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Am Fam Physician. 1999;60(2):615-616

Long-term estrogen replacement therapy (ERT) offers many benefits to menopausal women, including relief from menopausal symptoms and protection from coronary artery disease and osteoporosis. ERT has also been linked to an increased risk for endometrial and breast cancer. However, ERT has been shown to be a reasonable treatment for menopausal women, provided they are properly informed about these risks. Little is known about the relationship between ERT and the risk for breast cancer in women with benign breast disease. Dupont and associates conducted a retrospective study of women with benign breast disease established by biopsy to identify a possible link between ERT and breast cancer risk.

Medical records from 1952 to 1978 of women whose biopsy results indicated benign breast parenchyma or fibroadenoma were reviewed for the study. Patients who met the inclusion criteria, or their next of kin, were subsequently interviewed to identify a history of any breast cancer, use of ERT and other breast cancer risks. All reported cases of breast cancer were confirmed by a review of the patient's histology slides or medical records.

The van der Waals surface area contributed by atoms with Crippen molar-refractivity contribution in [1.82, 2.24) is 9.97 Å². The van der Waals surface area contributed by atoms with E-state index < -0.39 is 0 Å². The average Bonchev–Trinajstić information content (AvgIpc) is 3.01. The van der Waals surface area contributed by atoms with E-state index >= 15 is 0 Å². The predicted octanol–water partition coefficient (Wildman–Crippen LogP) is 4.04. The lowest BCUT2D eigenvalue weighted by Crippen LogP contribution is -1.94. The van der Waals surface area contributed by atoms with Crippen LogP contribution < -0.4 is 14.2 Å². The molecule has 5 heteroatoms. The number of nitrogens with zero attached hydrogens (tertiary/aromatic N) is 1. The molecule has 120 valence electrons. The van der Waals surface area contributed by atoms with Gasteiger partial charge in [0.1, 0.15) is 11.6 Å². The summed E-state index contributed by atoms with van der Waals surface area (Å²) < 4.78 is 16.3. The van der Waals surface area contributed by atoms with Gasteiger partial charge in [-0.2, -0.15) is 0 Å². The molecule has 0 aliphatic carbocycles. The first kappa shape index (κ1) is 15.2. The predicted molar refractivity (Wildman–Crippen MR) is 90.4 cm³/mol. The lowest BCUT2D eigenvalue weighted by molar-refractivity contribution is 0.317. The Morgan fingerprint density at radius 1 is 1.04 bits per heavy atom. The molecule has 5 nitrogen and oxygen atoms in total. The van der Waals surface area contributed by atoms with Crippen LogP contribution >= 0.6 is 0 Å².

A total of 9,494 women met the inclusion criteria and, of these, 444 had confirmed breast cancer. The risk for breast cancer was significantly higher in patients whose initial biopsy results showed atypical hyperplasia, proliferative disease without atypia or complex fibroadenoma. However, the use of ERT and the duration of therapy were not associated with an increased risk for breast cancer.

The authors conclude that the use of ERT and the duration of therapy do not increase the risk for breast cancer in women with benign breast disease. Rather, ERT offers multiple benefits to postmenopausal women. Therefore, ERT should not be contraindicated in women with benign breast disease.

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Copyright © 1999 by the American Academy of Family Physicians.

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